So you get a cat.

Or some goldfish.

And sit on the edge of your bed in the morning, if you can motivate yourself to get that vertical, and list out these reasons why you should continue moving forward.

And it makes me wonder, overall, if it's easier to live with brief partners, have a life of happiness, and no partner at the end, no one to leave you through death, no one to mourn.

Or if it's easier to go through all of the above, having lost one's partner.

And if, really, for some it would have been easier to not have experienced such things, and for others it was completely worth it, depending on the personality of the person in question.

Where do I want to be? Where will I be? Will I even make it to 30? What will I live and regret doing, regret not doing, and in fifty years, will that be me sitting on the edge of the bed, being stared at by some cat that is decades away from being born, looking for reasons to live?


The above is why I read other blogs and webcomics at work. Otherwise I drive myself absolutely insane and sit here, like I am, with my eyes kinda like this --> o.O turning into a total spaz, having to call PD and go, "AAAAAAH CHRIST LIFE IS DIFFICULT!!" and then he laughs at me.

Fuck this, I'm spending the rest of my lunch break at Barnes and Noble, reading about hookers.


  1. The death of your partner after many years must indeed be awful. I saw my grandfather go through it after grandma died - 50 years together. First and only time I saw my grandpa cry. It was heart wrenching. However, I think if I asked him the question "would you take back the last 50 years and change things - never meeting grandma - to relieve yourself of the pain you're in now?" He would wholeheartedly say no. He believed his life was better and more fulfilling because she was in it for so long. I believe when you find "the one" that is how you'll feel too. When the end comes and you have to say goodbye, you will find strength in ways you never knew you had.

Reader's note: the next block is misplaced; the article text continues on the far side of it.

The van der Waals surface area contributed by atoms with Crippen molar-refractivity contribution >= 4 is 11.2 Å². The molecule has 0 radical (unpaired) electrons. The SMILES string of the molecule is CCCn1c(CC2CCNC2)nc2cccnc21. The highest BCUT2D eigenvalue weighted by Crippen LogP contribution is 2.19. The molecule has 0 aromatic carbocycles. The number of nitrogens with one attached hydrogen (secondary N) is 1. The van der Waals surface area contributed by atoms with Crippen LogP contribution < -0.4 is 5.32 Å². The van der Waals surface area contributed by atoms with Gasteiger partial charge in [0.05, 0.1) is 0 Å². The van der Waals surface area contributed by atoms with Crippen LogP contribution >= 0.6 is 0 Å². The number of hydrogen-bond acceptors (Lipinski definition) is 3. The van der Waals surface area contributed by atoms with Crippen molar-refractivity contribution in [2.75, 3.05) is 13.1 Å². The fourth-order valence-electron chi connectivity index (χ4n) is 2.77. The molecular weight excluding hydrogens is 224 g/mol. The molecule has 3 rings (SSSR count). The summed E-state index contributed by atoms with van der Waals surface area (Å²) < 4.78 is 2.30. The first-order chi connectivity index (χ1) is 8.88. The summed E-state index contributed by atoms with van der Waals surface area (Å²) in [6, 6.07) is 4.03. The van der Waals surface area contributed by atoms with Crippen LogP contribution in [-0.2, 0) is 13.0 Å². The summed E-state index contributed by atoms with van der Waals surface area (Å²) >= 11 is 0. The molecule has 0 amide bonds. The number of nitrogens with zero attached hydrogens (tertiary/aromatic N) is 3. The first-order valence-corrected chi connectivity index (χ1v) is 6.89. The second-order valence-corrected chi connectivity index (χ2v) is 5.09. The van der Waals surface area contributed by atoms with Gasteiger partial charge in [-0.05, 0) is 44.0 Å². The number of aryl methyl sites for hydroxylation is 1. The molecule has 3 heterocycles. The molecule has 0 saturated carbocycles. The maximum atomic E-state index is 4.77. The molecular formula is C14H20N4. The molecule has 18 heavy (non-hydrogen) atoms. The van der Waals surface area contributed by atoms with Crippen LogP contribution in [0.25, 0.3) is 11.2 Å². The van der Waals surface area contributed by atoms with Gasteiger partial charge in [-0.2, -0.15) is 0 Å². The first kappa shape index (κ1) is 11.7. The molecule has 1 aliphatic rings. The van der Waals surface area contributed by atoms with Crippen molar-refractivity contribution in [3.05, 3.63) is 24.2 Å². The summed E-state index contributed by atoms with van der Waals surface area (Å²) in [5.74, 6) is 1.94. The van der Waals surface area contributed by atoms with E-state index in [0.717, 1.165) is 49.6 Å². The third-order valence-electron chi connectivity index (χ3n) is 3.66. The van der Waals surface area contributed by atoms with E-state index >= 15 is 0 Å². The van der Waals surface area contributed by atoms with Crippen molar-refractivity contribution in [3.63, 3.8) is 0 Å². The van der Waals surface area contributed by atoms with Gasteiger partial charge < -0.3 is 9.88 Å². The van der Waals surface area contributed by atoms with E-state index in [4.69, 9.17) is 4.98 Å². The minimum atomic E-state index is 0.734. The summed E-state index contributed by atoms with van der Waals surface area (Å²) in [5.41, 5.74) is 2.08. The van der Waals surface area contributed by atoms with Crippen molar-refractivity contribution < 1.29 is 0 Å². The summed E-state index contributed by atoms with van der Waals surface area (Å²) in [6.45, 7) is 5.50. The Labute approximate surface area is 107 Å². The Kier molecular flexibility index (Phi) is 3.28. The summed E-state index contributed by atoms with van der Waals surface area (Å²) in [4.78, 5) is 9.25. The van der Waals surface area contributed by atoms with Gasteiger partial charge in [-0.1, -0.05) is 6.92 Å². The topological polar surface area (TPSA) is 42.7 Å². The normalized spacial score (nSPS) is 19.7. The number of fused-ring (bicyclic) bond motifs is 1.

As brief as my marriage was, I truly believed losing him would be the worst thing EVER... and it was... for a short time. Then, I got past it after I cried myself to puking for a long time. I learned to move on without him.

    Try not to focus so much about what happens on the other side. Easier said than done, I know. Be glad you're getting the opportunity to express everything sexually, emotionally, etc with someone you enjoy and are truly compatible with.

  2. Most people spend their last years of life disabled not because it was necessary, but because of a lifetime of grain poisoning. Check out some paleo diet blogs for how to eat without succumbing to the chronic diseases and disabilities we associate with old age.

  3. GirlX,

    Yes, I have a problem staying the moment. I'm either way off in the future or rooted in the past. I'm rather avoidant of the "here and now", something I've tried to unsuccessfully break myself of.

    It's hard to imagine losing someone so integral to one's life and surviving. I'm still amazed at what your ex-husband did to you, and that you made it through for the better.


    "Grain poisoning" sounds so severe. I'm on a modded paleo diet, actually. It does well for me, eventually I'll kick it up to a full paleo, but not just yet.

  4. Everything is temporary. Give up 50 years of love and companionship because it wasn't permanent and replace it with a bunch of admittedly impermanent relationships? Doesn't make much sense to me.